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JS elections today amid boycott, violence

Taib Ahmed

The 10th national elections will be held today amid widespread violence and boycott by almost all major political parties except the ruling Awami League and its smaller allies.
Besides Awami League, 85 candidates of the Jaitya Party are in the election race – many of them willingly and unwillingly – as a confusing situation arose after the JP chief HM Ershad was picked up by intelligence soon after he had announced boycott of the polls. 
Leaders of most of the political parties, including Bangladesh Nationalist Party chairperson Khaleda Zia, civil society members and foreign diplomats earlier urged the government to cancel today’s ‘one-sided’ election and asked for inclusive polls.
Over 52 per cent of the voters, including president Abdul Hamid and prime minister Sheikh Hasina will not have the chance to cast votes as polls are not taking place to 153 constituencies following the ‘election uncontested’ of candidates to those constituencies.
Only 4,39,38,938 out 9,19,65,977 registered voters would get the opportunity to cast votes between 8:00am and 4:00pm without break in 18,208 polling stations. The government declared a public holiday in the areas where elections are going to take place.
Despite heightened security measures taken by the Election Commission, the opposition activists from Friday night to Saturday evening set at least 80 polling stations on fire and burnt election materials at some places.
At least 130 people were killed and the country experienced over 24 days of transport blockade since November 25 after the polls schedules were announced.
The 10th parliamentary election is being held exclusively for the ruling party which already has 153 elected lawmakers without contest. Only 12 out of 41 registered political parties, including the ruling AL and its coalition partners, fielded 390 candidates.
The opposition political parties, including the Bangladesh Nationalist Party-led alliance, are boycotting the polls and have vowed to ‘resist’ the ‘farcical’ polls.  Candidates contesting the polls on Awami League ticket have been instructed to ensure by whatever means possible at least 60 per cent turnout of voters at the polling stations, insiders in the ruling party said.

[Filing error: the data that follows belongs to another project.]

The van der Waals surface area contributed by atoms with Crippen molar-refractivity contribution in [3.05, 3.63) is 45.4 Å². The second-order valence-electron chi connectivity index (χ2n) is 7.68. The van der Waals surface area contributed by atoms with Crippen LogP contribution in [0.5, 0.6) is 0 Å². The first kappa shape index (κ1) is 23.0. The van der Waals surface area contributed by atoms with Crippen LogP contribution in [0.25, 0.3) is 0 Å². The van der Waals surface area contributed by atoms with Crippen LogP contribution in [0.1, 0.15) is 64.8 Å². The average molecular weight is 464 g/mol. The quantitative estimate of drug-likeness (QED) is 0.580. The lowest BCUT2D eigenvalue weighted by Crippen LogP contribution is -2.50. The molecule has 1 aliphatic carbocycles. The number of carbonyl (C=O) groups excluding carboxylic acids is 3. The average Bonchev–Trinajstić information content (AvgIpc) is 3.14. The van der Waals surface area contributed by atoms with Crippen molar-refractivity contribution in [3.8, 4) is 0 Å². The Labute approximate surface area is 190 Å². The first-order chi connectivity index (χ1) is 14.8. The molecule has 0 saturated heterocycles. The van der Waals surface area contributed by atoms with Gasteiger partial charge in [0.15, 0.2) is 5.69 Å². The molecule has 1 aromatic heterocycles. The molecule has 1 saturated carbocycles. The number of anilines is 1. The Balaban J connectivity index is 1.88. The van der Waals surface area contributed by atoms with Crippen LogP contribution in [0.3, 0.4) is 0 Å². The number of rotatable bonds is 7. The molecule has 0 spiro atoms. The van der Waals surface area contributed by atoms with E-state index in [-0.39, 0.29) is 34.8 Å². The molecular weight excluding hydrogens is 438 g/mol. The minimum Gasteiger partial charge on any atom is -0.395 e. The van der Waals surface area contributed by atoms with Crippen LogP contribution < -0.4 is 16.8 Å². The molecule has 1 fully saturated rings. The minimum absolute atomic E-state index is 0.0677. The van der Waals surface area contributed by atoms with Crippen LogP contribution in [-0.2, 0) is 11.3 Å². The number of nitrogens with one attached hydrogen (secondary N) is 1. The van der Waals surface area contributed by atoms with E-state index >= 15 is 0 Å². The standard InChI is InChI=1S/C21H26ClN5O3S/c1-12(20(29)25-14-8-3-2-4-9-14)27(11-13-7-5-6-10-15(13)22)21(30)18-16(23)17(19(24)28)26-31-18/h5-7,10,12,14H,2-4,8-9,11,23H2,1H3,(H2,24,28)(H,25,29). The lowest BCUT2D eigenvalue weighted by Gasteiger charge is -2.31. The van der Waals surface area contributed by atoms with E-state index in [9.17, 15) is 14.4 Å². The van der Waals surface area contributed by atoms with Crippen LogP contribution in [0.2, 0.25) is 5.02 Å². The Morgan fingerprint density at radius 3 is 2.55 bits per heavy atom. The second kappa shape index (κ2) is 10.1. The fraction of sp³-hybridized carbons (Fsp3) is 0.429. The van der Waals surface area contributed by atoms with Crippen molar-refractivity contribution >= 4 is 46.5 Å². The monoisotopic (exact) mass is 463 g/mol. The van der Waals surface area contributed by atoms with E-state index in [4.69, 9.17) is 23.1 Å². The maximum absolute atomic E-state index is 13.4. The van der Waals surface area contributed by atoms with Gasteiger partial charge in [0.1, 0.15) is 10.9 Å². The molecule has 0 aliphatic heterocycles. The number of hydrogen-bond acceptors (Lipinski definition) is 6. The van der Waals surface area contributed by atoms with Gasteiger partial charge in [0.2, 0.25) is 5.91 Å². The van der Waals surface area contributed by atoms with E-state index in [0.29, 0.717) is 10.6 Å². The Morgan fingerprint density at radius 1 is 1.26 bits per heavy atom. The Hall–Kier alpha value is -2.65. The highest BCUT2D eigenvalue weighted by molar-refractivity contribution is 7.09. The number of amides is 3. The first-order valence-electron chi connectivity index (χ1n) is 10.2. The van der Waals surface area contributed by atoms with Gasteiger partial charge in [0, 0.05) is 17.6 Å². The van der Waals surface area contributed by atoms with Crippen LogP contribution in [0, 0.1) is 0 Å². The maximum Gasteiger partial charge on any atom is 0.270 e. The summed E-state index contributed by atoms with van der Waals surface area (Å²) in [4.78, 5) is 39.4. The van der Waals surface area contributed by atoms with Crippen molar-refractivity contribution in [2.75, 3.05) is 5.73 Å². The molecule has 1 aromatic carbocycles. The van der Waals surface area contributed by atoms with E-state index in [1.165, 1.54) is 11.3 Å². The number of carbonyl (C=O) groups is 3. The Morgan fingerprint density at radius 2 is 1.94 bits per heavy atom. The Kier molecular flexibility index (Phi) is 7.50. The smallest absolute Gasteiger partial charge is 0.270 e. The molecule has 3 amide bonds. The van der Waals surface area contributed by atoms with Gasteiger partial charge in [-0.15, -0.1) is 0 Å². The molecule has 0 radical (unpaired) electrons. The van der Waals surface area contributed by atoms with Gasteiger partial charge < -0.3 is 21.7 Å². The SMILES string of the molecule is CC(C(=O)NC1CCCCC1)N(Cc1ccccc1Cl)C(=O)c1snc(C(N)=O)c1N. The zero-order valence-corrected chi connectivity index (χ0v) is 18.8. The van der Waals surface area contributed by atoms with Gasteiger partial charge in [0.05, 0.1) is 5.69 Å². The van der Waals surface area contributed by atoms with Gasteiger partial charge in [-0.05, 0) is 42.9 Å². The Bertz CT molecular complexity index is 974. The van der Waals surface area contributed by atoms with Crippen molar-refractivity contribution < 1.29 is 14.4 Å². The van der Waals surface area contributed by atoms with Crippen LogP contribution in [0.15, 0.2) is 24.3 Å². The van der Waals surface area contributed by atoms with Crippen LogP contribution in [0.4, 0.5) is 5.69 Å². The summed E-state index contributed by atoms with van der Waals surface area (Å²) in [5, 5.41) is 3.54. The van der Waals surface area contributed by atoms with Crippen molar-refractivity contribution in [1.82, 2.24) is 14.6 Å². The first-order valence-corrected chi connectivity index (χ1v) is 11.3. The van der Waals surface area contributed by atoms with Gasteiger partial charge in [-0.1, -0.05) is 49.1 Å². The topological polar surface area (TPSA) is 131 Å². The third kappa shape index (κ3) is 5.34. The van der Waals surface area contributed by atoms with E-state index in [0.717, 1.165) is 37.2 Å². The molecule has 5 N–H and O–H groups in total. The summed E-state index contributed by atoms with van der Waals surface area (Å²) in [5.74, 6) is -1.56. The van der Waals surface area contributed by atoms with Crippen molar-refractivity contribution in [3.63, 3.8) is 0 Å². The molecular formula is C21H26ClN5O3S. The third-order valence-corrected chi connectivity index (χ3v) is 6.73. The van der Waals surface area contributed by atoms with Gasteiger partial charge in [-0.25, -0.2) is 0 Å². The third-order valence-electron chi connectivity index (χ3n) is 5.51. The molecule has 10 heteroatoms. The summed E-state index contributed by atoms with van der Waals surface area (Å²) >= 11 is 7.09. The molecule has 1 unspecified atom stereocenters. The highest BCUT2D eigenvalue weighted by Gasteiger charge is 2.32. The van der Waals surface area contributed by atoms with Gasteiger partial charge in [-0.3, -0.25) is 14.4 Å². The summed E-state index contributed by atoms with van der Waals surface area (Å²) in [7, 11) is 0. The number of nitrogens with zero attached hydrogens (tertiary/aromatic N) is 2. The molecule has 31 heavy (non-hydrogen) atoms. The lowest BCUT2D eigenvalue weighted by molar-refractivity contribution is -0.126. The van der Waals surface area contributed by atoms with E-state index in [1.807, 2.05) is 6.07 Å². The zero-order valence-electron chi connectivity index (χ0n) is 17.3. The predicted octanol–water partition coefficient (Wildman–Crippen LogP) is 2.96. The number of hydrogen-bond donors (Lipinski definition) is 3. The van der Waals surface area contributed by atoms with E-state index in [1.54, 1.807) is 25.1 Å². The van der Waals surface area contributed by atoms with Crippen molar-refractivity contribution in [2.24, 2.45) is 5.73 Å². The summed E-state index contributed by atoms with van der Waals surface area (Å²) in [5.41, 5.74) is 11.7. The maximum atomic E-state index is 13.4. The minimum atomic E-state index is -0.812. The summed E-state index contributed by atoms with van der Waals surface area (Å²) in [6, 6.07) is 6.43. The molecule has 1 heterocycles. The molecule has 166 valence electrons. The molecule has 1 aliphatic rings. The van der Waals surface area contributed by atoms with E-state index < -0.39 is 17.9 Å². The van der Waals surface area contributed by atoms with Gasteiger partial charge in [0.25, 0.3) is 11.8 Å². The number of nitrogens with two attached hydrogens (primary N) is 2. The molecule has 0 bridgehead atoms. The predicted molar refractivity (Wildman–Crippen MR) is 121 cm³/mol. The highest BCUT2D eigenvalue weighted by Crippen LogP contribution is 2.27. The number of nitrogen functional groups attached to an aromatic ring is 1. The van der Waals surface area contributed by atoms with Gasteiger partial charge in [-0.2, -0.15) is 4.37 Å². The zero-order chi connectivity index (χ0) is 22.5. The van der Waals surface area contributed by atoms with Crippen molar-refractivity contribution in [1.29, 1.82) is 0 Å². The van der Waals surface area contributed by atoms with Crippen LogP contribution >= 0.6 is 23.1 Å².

The government has not allowed the opposition leader Khaleda Zia, who urged the people to boycott the polls, to come out of the Gulshan residence since she announced the ‘march for democracy’ on December 29 to say ‘no’ to the polls. Intelligence personnel on December 12, 2013, picked Jatiya Party chairman HM Ershad up from his Baridhara house and took him straight to Combined Military Hospital after he announced boycott of the polls.
Only four foreign observers and maximum 15,000 local poll watchers have collected identity cards to oversee the elections.
EC officials said about 50,000 armed forces personnel are on election duty. About 17,000 Border Guard Bangladesh personnel have been on election duty since Wednesday. They said over 8,000 personnel of Rapid Action Battalion, over 2,20,000 Ansars and 80,000 police would maintain law and order today. Besides, more than 400 executive magistrates would be on duty across the country to prevent sabotage on the polling day.
As much as Tk 144 crore out of a total Tk 210 crore of the election fund would be spent on maintaining law and order in the elections to 147 constituencies.
The Awami League fielded candidates for 246 constituencies, HM Ershad-led Jatiya Party for 85 constituencies, Anwar Hossain Manju-led Jatiya Party for 28 constituencies, Hasanul Haque Inu-led Jatiya Samajtantrik Dal for 24 constituencies, Workers Party of Bangladesh for 18 constituencies, newly floated Bangladesh Nationalist Front for 22 constituencies, National Awami Party for six constituencies, Bangladesh Tariqat Federation for three constituencies, Bangladesh Khelafat Majlish for two constituencies and Ganatantri Party, Gana Front and Bangladesh Islami Front have one candidate each. A total of 109 candidates are contesting the poll independently.
The expenditure has come down to more than half the projected amount as candidates in 153 constituencies, out of 300, have been elected uncontested, said officials at the Election Commission.





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